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FRI0149 Fifteen Years of Biological Treatment for Rheumatoid Arthritis: Data from the Italian Lorhen Registry
  1. V. Grosso1,
  2. R. Gorla2,
  3. P. Sarzi-Puttini3,
  4. F. Atzeni3,
  5. R. Pellerito4,
  6. E. Fusaro5,
  7. G. Paolazzi6,
  8. P.A. Rocchetta7,
  9. E.G. Favalli8,
  10. A. Marchesoni8,
  11. R. Caporali1
  1. 1Rheumatology, IRCCS policlinico San Matteo - University of Pavia, Pavia
  2. 2Reumatologia, Spedali Civili, Brescia
  3. 3Rheumatology, University Hospital L Sacco, Milano
  4. 4Rheumatology, Ospedale Mauriziano
  5. 5Rheumatology, Azienda Ospedaliera Universitaria Città della Salute e della Scienza di Torino, Torino
  6. 6Rheumatology, Santa Chiara Hospital, Trento
  7. 7Rheumatology, Struttura di Reumatologia A.S.O. “SS.Antonio e Biagio e C.Arrigo”, Alessandria
  8. 8Rheumatology, Gaetano Pini Institute, Milano, Italy

Abstract

Background The role of biologic drugs (bDMARDs) in the treatment of rheumatoid arthritis (RA) has changed over time, due to increased availability, new evidences and different international recommendations. However, given their well-defined role in the treat-to-target approach, several authors found evidences of suboptimal adherence to it.

Objectives The aim of this study is to review the baseline characteristics of an Italian multicentric observational cohort of patients with RA starting a bDMARDs from 1999 to 2015.

Methods In the LORHEN registry, we identified all adult RA patients who were administered for the first time a bDMARD between 1 January 1999 and 1 January 2015. For analysis purpose, we divided the patients into three groups, according to the date of bDMARD administration: from 1999 to 2004 (Group 1), from 2005 to 2010 (Group 2) and from 2011 to May 2014 (Group 3). We performed between-groups comparisons of baseline demographics, disease characteristics and previous treatments with csDMARDs.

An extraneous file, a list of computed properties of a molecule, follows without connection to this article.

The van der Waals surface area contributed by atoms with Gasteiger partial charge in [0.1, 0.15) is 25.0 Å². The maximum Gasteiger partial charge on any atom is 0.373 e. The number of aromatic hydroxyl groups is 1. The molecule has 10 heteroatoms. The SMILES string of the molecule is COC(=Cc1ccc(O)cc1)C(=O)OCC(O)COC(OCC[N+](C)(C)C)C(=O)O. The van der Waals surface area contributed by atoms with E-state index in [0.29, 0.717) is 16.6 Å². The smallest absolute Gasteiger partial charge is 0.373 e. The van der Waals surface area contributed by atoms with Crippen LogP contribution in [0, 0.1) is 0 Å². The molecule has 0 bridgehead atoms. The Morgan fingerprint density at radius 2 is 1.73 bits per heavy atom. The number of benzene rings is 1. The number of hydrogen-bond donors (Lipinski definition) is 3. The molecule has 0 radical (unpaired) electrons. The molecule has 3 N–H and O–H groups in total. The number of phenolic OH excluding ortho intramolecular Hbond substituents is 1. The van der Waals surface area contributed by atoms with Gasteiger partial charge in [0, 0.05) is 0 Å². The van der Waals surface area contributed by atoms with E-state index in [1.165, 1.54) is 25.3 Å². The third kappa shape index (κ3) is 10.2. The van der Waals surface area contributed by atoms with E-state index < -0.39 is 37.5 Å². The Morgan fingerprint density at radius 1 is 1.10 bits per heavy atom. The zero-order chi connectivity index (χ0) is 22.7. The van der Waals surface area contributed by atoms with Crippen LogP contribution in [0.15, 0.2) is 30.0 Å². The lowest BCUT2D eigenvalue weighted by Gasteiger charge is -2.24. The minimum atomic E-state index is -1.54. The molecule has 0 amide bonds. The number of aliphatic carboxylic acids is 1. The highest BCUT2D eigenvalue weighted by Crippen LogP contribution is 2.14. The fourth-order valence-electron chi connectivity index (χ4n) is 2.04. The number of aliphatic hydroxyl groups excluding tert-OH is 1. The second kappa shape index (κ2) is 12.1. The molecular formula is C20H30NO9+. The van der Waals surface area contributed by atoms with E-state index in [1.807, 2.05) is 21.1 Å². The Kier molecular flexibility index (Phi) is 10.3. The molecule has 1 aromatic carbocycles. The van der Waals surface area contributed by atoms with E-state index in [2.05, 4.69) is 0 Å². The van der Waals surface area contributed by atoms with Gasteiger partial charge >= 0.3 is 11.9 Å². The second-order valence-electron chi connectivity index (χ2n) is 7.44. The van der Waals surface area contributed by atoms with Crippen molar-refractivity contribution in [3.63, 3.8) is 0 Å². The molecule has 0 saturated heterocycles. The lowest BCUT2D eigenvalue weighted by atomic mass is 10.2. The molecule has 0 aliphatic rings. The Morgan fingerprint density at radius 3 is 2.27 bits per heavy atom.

Results We retrieved data from 2620 RA patients from eight different rheumatologic centers. Patients in Group 2 were younger but with a mean difference of less than 2 years with other groups. Patients in Group 3 had a statistically significant lower baseline DAS28 and HAQ compared with previous time groups. DAS28 at first switch was significantly lower in Group 3. Disease duration and time before first switch did not differed significantly between groups.

Conclusions The disease activity at which rheumatologists opt for bDMARD treatment has progressively reduced over time, consistently with recommended tighter control of RA.

However, most of the patients are given the first bDMARD only after years of csDMARDs, with an established disease, poorly fitting the principles of treat-to-target. Incomplete availability of bDMARDs over territory and economical concerns, in addition to incomplete adherence to international recommendations, might explain this fact.

Differences in disease duration between real life patients treated with bDMARDs and those selected in the majority of clinical trials should be taken into account when applying inferences from RCTs to regular clinical practice.

Disclosure of Interest None declared

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